SF Cityscape has done a refinement of their excellent frequent network map for San Francisco, one that highlights the basic structure of the network that's useful for impatient people at all times of day. You can download the full GIF and or PDF here. A slice:
The map is so cool that I feel liberated to nitpick. Some other basic principles for maps of this type, worth considering:
- Limited stop service (numbers with an L suffix in San Francisco) is substantially faster than local-stop, so I think it deserves its own color, possibly shading gradually to the local color when the limited segment ends, as 71L does west of Masonic. A separate color would also clue in the viewer that those lines stop only at the points indicated, while locals stop at more stops.
- To further clarify the previous point, I'd come up with a really tiny stop symbol to mark all stops on local-stop services — maybe labeling them in smaller print or not labeling them at all. This would give a visual indication of frequency of stops that would give an accurate view of relative speed. You really do not want to ride all the way across the city on Line 1, which stops every block or two. Such a notation would help the limited stop services — which really are useful for going all the way across the city — stand out more effectively.
- The mapmaker has followed the transit agency's practice of marking only wheelchair-accessible stops on the surface streetcars such as N. In fact, these line stop every 2-3 blocks, so I would be inclined to mark all stops, maybe using a notation like that above. I'd also advocate separate maps highlighting issues that matter to disabled persons. (Has any transit authority published special maps or online map layers specifically for people in wheelchairs etc, as an alternative to including all this information on a main system map?)
- I would also be inclined to emphasize that surface stops around a rapid transit station are indeed AT that station, so for example I would extend the Van Ness and Civic Center station bullets to encompass the adjacent bus stops rather than giving those stops separate coordinate names. This is especially important on schematic maps because the user is wary that a small space on the map might be a large distance.
But again, I can nitpick usefully only because it's a really great map!
Don’t you think it’s too busy, with a lot of details in tiny print (maybe hard to read for a number of people)? It seems like it’s trying too hard to be comprehensive in its scope, but losing some quick glance ease in readability along the way.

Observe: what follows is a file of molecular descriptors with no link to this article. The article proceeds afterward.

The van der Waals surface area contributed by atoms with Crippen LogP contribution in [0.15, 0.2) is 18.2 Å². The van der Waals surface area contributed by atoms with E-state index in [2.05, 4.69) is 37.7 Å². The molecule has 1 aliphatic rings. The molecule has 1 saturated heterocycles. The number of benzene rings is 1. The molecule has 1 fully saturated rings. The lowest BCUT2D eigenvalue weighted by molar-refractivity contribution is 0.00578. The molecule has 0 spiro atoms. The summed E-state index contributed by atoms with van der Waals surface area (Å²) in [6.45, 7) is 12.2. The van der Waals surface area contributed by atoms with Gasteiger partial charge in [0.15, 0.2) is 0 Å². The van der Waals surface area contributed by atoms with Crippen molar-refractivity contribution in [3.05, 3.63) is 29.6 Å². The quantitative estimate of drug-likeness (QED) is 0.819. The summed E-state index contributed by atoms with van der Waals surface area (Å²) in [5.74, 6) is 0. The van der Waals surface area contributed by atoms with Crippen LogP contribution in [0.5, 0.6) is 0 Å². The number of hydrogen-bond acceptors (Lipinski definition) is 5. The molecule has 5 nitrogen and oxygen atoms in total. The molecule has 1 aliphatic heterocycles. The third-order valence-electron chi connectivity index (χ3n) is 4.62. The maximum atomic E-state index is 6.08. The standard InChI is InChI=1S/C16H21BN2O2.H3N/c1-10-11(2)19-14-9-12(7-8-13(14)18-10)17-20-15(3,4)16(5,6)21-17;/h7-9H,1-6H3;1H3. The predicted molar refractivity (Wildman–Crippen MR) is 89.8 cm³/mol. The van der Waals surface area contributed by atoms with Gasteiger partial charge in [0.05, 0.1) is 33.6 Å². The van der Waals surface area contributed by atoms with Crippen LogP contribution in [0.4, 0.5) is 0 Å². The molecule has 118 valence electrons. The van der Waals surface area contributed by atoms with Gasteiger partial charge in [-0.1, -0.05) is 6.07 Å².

London Underground shows accessible stations on their main tube map, but also has other versions which emphasise features important to those who need step-free access.
Here’s a map of the New York subway system showing only ADA accessible stations.
It’s not an official MTA map, however. It was made by a group called Just Urbanism.
I’ll just add too that it’s rather jarring to see how inaccessible New York’s subway lines are. There are actually more accessible stations in Los Angeles than NYC, for what that’s worth.
I don’t think Caltrain should really be on there
@Carter R Well they’re better than Montreal which only has 7 accessible stations on one line.
The stops on Muni are so frequent, id say those lines ARE the stop markings for the local lines.
Agreed about the accessibility of the NYC subway. Its my sincerest hope that within, say, 40 years they will have refurbished enough stations (adding accessibility each time) until they have made a real dent in accessibility issues. Age is an excuse for now, but that excuse wont last forever.
The sad part is that its my honest opinion that a pedestrian oriented urban environment is the most convenient place for a disabled person to live (well, its also my opinion that its the most convenient place for anyone to live).
The easier way to vastly increase accessibility in the near-term: More BRT (or SBS :\), more level boarding for buses of all sorts. Ramps are OK but level boarding is vastly preferred. At least within a decade or two they could have NYC disabled residents on a second class system rather than whatever they have now, which is definitely lacking.
@ Carter R
That map is a bit outdated, perhaps by 5 years or more. There are at least 3 times as many ADA stations today.
Has any city taken the opposite route, only labeling stations that aren’t accessible?
Munich has – of course – such maps for the subway (U-Bahn) and commuter rail (S-Bahn) network in the city and the region:
Moreover, instead of just thinking about maps, all 100 subway/metro stations are simply equipped with elevators (160) and escalators (760).
Also, in case you want to make sure that the elevators or escalators of your MVG-subway station are currently in operation you can check the status online by “MVG Zoom”:
You click on the station an then you get a plan like that showing the status of every escalator and elevator of the chosen station – green means in operation, here an example:
TFL has this Step Free map of its system at http://www.tfl.gov.uk/assets/downloads/step-free-tube-guide-map.pdf.
It does a good job of highlighting the lines and connections you can make and even the hight of the gap between the train and platform.
TFL has been doing a lot of accessibility work on their system for the Olympics, and hopefully it continues after 2012.
Here’s Toronto’s Accessible Transit Network map for the TTC: http://www3.ttc.ca/images/fixedImages/accessmap1109_bnn.pdf
Accessible streetcars will be arriving by the end of the year and will go into service by 2013 filling in the last significant gap in network coverage. All subway station will be accessible by 2024 at a rate of about 3 stations per year.
Definitely all stops should be shown, with a wheelchair logo on the stops that are accessible. Able-bodied users generally do not care whether a station is accessible or not.